Covid vaccinations became more readily available in 2021, but the epidemic continued on for another year, making the year a combination of hopeful and hard for many. During the epidemic, technology kept us entertained and connected, but it also made our lives more difficult. In this post, we have compiled some of the biggest tech fails of 2021.
Several of the year’s biggest tech fails included the same company doing the same thing and expecting a different outcome. From massive internet outages and severe ransomware assaults to a succession of troubles for Meta, the corporation once known as Facebook, there were occasions this year when technology failed miserably.
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Let’s dive into the list of Biggest Tech Fails of 2021-
1. Facebook Rebranding
Before this ludicrous film – the official launch of Facebook’s rebranding as Meta — the term ‘Metaverse’ was reserved for venture capitalists conversing in hushed internet circles. This clip, which was shown at Facebook Connect 2021, previews Mark Zuckerberg’s vision for the future. And it all appeared to be a Fortnite match. He dressed up his avatar like a skeleton (a great “hey fellow adolescents” moment for all Phoebe Bridgers fans), then proceeded into a space-area meeting.
But none of this would have been nearly as amusing if it hadn’t occurred under the shadow of The Facebook Papers. Whistleblower Frances Haugen’s legal counsel had released redacted versions of incriminating inside Facebook documentation, revealing that our darkest fears about the social media behemoth were correct.
2. Amazon Web Services (AWS) SOS Taking down the Web
Amazon Web Services wasn’t the only major web-hosting firm to experience issues this year, but when you have two outages in a week — both in November — and a third in late December, it’s impossible not to notice. The first AWS outage affected sites such as Disney+, Ring, Prime Video, and Alexa, while the second AWS outage affected sites such as Twitch, Doordash, and the PlayStation Network, among others.
In June, a larger internet outage caused by content delivery network (CDN) provider Fastly knocked out sites such as Reddit, Amazon, Twitch, Etsy, PayPal, Venmo, Giphy, Target, eBay, the BBC, CNN, Squarespace (and any websites it hosts), as well as streaming services such as HBO Max, Vimeo, Spotify, and Hulu. The vast majority of the internet, then.
3. Ransomware attacks have become a major headache
Ransomware attacks, in which hackers gain access to a computer system and hold it hostage in exchange for money, increased dramatically this year, particularly those targeting businesses and important infrastructure. Colonial Pipeline, a massive attack in May, demonstrated the susceptibility of US infrastructure to such crimes.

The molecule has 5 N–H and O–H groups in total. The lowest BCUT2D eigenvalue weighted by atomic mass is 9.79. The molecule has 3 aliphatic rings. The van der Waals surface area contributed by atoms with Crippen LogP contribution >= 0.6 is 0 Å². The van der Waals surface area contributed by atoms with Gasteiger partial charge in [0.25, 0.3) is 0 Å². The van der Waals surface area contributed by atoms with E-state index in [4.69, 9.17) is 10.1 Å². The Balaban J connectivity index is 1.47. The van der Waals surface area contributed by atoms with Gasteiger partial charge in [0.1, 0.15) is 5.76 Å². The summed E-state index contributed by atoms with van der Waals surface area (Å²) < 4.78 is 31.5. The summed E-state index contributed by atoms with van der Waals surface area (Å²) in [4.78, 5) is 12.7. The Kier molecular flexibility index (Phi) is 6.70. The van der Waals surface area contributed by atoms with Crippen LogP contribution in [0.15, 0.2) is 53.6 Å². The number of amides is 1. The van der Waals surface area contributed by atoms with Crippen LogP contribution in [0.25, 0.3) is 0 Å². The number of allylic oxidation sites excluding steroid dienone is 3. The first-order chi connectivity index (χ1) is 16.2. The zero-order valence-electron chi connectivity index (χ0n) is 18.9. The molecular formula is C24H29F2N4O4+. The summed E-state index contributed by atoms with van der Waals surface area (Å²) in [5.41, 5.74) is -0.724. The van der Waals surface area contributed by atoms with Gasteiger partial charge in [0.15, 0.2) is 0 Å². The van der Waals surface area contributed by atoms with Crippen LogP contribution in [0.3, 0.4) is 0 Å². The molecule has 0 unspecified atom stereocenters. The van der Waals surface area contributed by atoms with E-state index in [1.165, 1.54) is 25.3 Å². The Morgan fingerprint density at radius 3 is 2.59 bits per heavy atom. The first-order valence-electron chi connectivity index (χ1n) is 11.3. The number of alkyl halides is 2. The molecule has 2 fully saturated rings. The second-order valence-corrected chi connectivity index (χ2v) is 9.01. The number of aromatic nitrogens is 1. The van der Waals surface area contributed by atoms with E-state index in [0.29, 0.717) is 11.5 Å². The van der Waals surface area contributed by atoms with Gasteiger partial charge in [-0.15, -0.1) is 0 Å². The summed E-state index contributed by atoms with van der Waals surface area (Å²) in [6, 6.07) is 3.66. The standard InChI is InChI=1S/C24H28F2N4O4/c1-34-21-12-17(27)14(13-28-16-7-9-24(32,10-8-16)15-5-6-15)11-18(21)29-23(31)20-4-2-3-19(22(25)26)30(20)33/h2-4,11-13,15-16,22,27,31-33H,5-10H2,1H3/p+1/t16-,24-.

Colonial Pipeline, one of the country’s main fuel pipelines, was forced to shut down operations after its network was breached by hackers who gained access to a leaked password. Colonial Pipeline’s CEO eventually admitted to paying a ransom of $4.4 million to restore the company’s network. In June, US Justice Department agents said that they had recovered $2.3 million in bitcoin given to the hackers behind the Colonial Pipeline attack.
4. A Supply Chain Crisis
The minor delay was only a fragment of the larger supply chain crisis, which has resulted in shortages ranging from PlayStation 5 consoles to tennis balls. As a result, certain products are delayed, if they can be found at all, and everyone becomes an expert in the worldwide distribution system. The supply chain has long relied on a delicate supply-and-demand balance, and the coronavirus has wreaked havoc on it in a way that will last until 2022.
It also means that holiday shopping has begun sooner than ever before, owing to concerns about delivery delays. The lack of lower-end processors that power many of the electronics in automobiles has gotten so acute that automakers have been forced to suspend production.
5. Tesla’s “full self-driver” Mode
In a year’s time, cars will be able to drive us wherever we want to go, and we won’t have to touch a steering wheel or pay attention to what the car is doing. Despite the launch of Tesla’s “Full Self Driving” mode, 2021 was not that year.
Testers were warned to “Use Full Self-Driving in limited Beta only if you will pay constant attention to the road, and be prepared to act immediately, especially around blind corners, crossing intersections, and in narrow driving situations,” when it was released as a beta in July for a $10,000 add-on or a $200/month subscription. Tesla yanked an upgrade that caused “phantom braking” in October but published a subsequent version in late December that ostensibly fixes the problem.
6. Apple backtracks on scanning iPhones for child abuse
Apple said in August that it will roll out a program that would search every person’s iPhone, iMessage, and iCloud accounts for photographs of child abuse, and then contact the National Center for Missing and Exploited Children (NCMEC) if a particular threshold was hit.
It’s a wonderful goal — and a policy comparable to those implemented by Google, Facebook, Microsoft, and Twitter. However, the message around the policy’s implementation, as well as its arbitrariness (it would take 30 images to trigger an alert) and the notion that Apple had unrestricted access to your phone, sparked a backlash. Apple announced in September that the CSAM program would be delayed.
7. Apple’s overpriced Cleaning Cloth
Although Apple goods are often more expensive than PC and Android counterparts, many buyers are ready to pay the “Apple Tax” for the product design and user experience. $19 for a polishing cloth, on the other hand? C’mon.
Yes, the grey nanofiber towel has a small embossed Apple logo, but for the same price as a bundle of 30 microfiber cloths on Amazon, Apple’s premium cloth appears absurdly excessive. What’s more incredible is how quickly Apple’s polishing cloth sold out.